Plastic Composites: More Than the Sum of Their Parts

In a Resilient Infrastructure, 1 + 1 > 2


Combining forces improves our capabilities. For example, two people have double the capabilities of one. One plus one always = two. Right?

Well, given the right combination, we can actually multiply our capabilities.

For example, let’s look at two common materials: plastic and glass. Both have unique benefits. But combine glass fibers with plastic in an advanced “composite” matrix, and the combined materials create something much tougher and more capable than expected. In the case of plastic composites, one plus one is greater than two.

This phenomenon – a multiplied increase in performance – can help us rebuild our nation’s infrastructure with much greater resiliency. And sustainability.

Let’s take a look at one sector of infrastructure: our built environment.

Concrete is the most widely used material in the world (approximately 75 times more concrete is made than plastic!). It’s used extensively to make our buildings, roads, bridges, dams, marine walls and more.

However, it’s a tad brittle and has limited tensile strength (meaning how much stress it can take), which is one reason concrete buildings sometimes fail in earthquakes.

So concrete is often combined with steel rods called rebar to significantly improve the strength of those buildings, roads, bridges…

damaged bridge


But! Steel rebar has some drawbacks. Over time, it can corrode (due to oxidation) when exposed to salt, certain chemicals and moisture. This corrosion causes the steel rod to expand, which stresses the concrete and can create cracks. These cracks in turn expose more of the concrete and rebar to the environment. And the deterioration worsens.

More concerning, corrosion can cause “spalling”, a fancy word for when chunks of concrete completely break away from the rebar, exposing the rebar to the elements. This makes things even worse, leading to even more deterioration. The structure needs to be repaired (expensive! time consuming!). Or it loses structural integrity and needs to be replaced.

Those repairs to roads and bridges holding up your commute? Often caused by the effects of this corrosion.

traffic jam

And then there’s steel rebar’s tendency to interact with electrical/magnetic/radio fields, making it less than optimal for use in some power generation, imaging, and electrical/electronics facilities.

Despite these drawbacks, steel rebar is still widely used to reinforce concrete throughout our nation’s built environment.

Anti-corrosion: Plastic composites

blue and red rebar

But that’s shifting based on the many advantages of plastic composites (typically called fiber-reinforced polymer or FRP). Innovative technologies enable the creation of durable, high-tech composites that are inexorably finding their way into a new, more resilient infrastructure. In fact, the construction industry today is one of the largest users of plastic composites. One study:

“… with the advancement of modern technology, FRPs have emerged as an attractive alternative for retrofitting and strengthening of concrete structures owing to a number of advantages they offer over traditional construction materials, such as concrete and steel… integration of FRP materials is now more natural (and frequent) in infrastructure construction projects.”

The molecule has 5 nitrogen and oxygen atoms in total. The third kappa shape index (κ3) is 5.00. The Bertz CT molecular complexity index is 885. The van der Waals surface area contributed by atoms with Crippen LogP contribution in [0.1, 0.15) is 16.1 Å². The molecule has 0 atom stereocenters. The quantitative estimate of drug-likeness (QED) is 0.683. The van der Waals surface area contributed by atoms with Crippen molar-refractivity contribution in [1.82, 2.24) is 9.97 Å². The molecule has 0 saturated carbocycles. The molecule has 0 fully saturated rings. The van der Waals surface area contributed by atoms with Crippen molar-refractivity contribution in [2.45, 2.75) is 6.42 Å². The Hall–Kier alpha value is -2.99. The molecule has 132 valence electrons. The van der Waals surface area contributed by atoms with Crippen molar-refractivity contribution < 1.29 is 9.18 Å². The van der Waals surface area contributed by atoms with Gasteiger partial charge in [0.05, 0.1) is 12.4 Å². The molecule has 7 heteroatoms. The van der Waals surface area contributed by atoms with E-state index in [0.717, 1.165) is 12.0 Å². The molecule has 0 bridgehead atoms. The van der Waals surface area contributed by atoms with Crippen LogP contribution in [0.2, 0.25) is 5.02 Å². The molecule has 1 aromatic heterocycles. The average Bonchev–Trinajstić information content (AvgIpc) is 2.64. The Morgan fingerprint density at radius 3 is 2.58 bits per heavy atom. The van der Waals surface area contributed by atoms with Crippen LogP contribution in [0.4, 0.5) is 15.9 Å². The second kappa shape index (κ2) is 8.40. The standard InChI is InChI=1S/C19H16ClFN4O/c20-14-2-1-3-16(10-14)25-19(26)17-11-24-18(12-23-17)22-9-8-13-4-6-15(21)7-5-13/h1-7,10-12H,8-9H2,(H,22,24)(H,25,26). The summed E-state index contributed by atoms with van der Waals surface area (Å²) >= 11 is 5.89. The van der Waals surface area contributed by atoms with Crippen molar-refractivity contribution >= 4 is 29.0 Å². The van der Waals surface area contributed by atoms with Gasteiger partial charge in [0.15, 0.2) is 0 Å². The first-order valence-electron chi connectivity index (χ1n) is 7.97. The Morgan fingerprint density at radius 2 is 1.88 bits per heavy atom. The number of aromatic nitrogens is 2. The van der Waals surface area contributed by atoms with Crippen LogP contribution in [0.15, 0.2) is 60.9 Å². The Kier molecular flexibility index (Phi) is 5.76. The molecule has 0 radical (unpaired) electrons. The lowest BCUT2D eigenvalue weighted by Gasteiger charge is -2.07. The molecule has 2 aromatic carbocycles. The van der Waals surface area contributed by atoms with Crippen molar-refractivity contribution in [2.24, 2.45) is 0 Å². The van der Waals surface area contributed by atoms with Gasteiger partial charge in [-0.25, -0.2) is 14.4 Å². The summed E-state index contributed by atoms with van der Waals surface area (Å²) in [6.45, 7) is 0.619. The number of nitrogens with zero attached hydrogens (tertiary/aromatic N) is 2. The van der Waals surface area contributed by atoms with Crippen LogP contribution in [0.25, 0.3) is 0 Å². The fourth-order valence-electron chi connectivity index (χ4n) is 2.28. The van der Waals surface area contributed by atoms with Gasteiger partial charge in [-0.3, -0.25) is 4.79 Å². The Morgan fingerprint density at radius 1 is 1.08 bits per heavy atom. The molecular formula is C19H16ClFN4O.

Couldn’t have said it better.

Here’s why this is happening. Let’s look at glass fiber reinforced polymer (GFRP) rebar, one of many common composite products. It weighs about 75% less than steel, which helps installation and transportation. (BTW: Lighter weight also contributes to fewer fuel related emissions.) It typically has improved tensile strength. It’s non-conductive (no impact on electric/magnetic/radio fields). And even in the face of decades of technical improvements and innovations, it can now compete on cost-effectiveness in many applications.


Plus, it resists corrosion. It’s a whole lot more than just the sum of its parts.

(FYI: Glass fiber is only one example – we’ve all heard of carbon fiber, a high-tech material combined with plastic that’s used in multiple sectors of our infrastructure, e.g., the transportation sector in our cars/trucks and jumbo jets.)

Light Weight Bridges

FRP’s light weight also comes in handy. A typical concrete/steel rebar bridge is mostly dead weight, which limits its length and load. Decreasing dead weight can increase the load and potential spans of our bridges. Another study:

“FRP bridges are relatively light and constitute 30% to 60% of the weight of traditional structures. The advantages of FRP bridges are their strong tolerance to environmental corrosion, ease of construction and low cost of repair. Therefore, FRP bridges can be widely used as overpasses of highways, railways and streets.”

Bridge ove sea

Resiliency = Sustainability

These are just a couple of examples. FRP rebar and similar plastic composite products are creating inroads in all sorts of infrastructure projects (“in roads!” ha!). These durable, high-tech, modern materials are making innovative contributions to our nation’s resiliency and our ability to move people, energy, goods and water.

And a resilient, durable infrastructure reduces the environmental footprint of repairing and tearing down aging buildings and roads and bridges… and then rebuilding them.

We have the materials to improve our resilience. Let’s use them. Let’s build better from the get-go so we can leave our next generations a longer lasting – and more sustainable – infrastructure.


For more information on growing uses of many plastic composite building materials, check out NEX, a center of excellence at the American Concrete Institute launched by Aramco Americas and supported by ExxonMobil and others.